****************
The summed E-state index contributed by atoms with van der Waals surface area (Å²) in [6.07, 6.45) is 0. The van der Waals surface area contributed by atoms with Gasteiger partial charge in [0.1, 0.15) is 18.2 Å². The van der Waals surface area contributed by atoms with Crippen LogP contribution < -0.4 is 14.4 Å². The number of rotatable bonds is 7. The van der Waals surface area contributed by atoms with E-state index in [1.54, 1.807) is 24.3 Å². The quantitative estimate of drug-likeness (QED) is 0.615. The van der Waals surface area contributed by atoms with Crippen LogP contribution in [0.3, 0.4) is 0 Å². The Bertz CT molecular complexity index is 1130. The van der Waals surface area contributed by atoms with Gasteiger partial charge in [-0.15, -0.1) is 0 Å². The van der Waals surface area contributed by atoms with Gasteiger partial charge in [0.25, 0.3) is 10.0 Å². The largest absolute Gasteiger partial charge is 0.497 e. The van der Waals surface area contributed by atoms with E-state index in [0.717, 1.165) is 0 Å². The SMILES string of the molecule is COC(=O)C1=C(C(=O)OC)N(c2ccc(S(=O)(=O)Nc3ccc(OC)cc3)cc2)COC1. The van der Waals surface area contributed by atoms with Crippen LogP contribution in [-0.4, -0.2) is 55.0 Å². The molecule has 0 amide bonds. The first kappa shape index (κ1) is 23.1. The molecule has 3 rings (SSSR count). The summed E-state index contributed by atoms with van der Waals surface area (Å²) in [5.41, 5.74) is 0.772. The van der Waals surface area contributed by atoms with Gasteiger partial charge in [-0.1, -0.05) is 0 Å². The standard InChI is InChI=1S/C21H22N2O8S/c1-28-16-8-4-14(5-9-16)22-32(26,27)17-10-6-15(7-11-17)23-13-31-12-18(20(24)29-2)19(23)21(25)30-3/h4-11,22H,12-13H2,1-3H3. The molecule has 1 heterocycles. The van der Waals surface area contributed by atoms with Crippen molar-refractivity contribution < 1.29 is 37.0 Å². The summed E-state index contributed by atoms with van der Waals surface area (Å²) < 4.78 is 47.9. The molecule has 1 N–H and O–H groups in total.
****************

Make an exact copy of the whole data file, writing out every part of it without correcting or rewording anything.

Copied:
The summed E-state index contributed by atoms with van der Waals surface area (Å²) in [6.07, 6.45) is 0. The van der Waals surface area contributed by atoms with Gasteiger partial charge in [0.1, 0.15) is 18.2 Å². The van der Waals surface area contributed by atoms with Crippen LogP contribution < -0.4 is 14.4 Å². The number of rotatable bonds is 7. The van der Waals surface area contributed by atoms with E-state index in [1.54, 1.807) is 24.3 Å². The quantitative estimate of drug-likeness (QED) is 0.615. The van der Waals surface area contributed by atoms with Crippen LogP contribution in [0.3, 0.4) is 0 Å². The Bertz CT molecular complexity index is 1130. The van der Waals surface area contributed by atoms with Gasteiger partial charge in [-0.15, -0.1) is 0 Å². The van der Waals surface area contributed by atoms with Gasteiger partial charge in [0.25, 0.3) is 10.0 Å². The largest absolute Gasteiger partial charge is 0.497 e. The van der Waals surface area contributed by atoms with E-state index in [0.717, 1.165) is 0 Å². The SMILES string of the molecule is COC(=O)C1=C(C(=O)OC)N(c2ccc(S(=O)(=O)Nc3ccc(OC)cc3)cc2)COC1. The van der Waals surface area contributed by atoms with Crippen LogP contribution in [-0.4, -0.2) is 55.0 Å². The molecule has 0 amide bonds. The first kappa shape index (κ1) is 23.1. The molecule has 3 rings (SSSR count). The summed E-state index contributed by atoms with van der Waals surface area (Å²) in [5.41, 5.74) is 0.772. The van der Waals surface area contributed by atoms with Gasteiger partial charge in [-0.1, -0.05) is 0 Å². The standard InChI is InChI=1S/C21H22N2O8S/c1-28-16-8-4-14(5-9-16)22-32(26,27)17-10-6-15(7-11-17)23-13-31-12-18(20(24)29-2)19(23)21(25)30-3/h4-11,22H,12-13H2,1-3H3. The molecule has 1 heterocycles. The van der Waals surface area contributed by atoms with Crippen molar-refractivity contribution < 1.29 is 37.0 Å². The summed E-state index contributed by atoms with van der Waals surface area (Å²) < 4.78 is 47.9. The molecule has 1 N–H and O–H groups in total.